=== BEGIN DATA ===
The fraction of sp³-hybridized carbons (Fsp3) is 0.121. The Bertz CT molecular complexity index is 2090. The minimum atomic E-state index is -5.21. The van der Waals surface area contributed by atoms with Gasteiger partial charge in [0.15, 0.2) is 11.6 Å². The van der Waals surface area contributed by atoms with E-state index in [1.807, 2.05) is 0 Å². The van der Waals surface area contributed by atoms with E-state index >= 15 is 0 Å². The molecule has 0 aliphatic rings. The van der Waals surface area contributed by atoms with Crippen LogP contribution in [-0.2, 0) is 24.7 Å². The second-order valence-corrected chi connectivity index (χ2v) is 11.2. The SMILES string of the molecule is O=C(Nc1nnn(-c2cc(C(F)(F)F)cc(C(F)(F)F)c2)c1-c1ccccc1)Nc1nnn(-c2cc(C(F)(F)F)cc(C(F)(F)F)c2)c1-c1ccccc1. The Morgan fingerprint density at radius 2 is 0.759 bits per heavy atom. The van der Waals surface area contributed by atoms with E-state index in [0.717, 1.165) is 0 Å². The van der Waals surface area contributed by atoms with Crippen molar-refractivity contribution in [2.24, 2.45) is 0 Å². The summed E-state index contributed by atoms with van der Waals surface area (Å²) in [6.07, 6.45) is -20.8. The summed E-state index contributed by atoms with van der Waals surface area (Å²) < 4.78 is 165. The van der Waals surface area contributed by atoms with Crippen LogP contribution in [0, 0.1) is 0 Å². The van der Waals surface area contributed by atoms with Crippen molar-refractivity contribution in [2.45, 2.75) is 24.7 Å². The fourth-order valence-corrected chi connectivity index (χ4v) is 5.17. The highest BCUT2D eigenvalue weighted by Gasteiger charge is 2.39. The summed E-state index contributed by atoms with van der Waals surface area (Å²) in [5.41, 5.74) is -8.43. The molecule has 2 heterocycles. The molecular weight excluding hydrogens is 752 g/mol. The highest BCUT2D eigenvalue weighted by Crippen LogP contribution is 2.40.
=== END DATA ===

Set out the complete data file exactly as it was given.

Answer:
The fraction of sp³-hybridized carbons (Fsp3) is 0.121. The Bertz CT molecular complexity index is 2090. The minimum atomic E-state index is -5.21. The van der Waals surface area contributed by atoms with Gasteiger partial charge in [0.15, 0.2) is 11.6 Å². The van der Waals surface area contributed by atoms with E-state index in [1.807, 2.05) is 0 Å². The van der Waals surface area contributed by atoms with E-state index >= 15 is 0 Å². The molecule has 0 aliphatic rings. The van der Waals surface area contributed by atoms with Crippen LogP contribution in [-0.2, 0) is 24.7 Å². The second-order valence-corrected chi connectivity index (χ2v) is 11.2. The SMILES string of the molecule is O=C(Nc1nnn(-c2cc(C(F)(F)F)cc(C(F)(F)F)c2)c1-c1ccccc1)Nc1nnn(-c2cc(C(F)(F)F)cc(C(F)(F)F)c2)c1-c1ccccc1. The Morgan fingerprint density at radius 2 is 0.759 bits per heavy atom. The van der Waals surface area contributed by atoms with E-state index in [0.717, 1.165) is 0 Å². The van der Waals surface area contributed by atoms with Crippen molar-refractivity contribution in [2.24, 2.45) is 0 Å². The summed E-state index contributed by atoms with van der Waals surface area (Å²) in [6.07, 6.45) is -20.8. The summed E-state index contributed by atoms with van der Waals surface area (Å²) < 4.78 is 165. The van der Waals surface area contributed by atoms with Crippen LogP contribution in [0, 0.1) is 0 Å². The van der Waals surface area contributed by atoms with Crippen molar-refractivity contribution in [2.45, 2.75) is 24.7 Å². The fourth-order valence-corrected chi connectivity index (χ4v) is 5.17. The highest BCUT2D eigenvalue weighted by Gasteiger charge is 2.39. The summed E-state index contributed by atoms with van der Waals surface area (Å²) in [5.41, 5.74) is -8.43. The molecule has 2 heterocycles. The molecular weight excluding hydrogens is 752 g/mol. The highest BCUT2D eigenvalue weighted by Crippen LogP contribution is 2.40.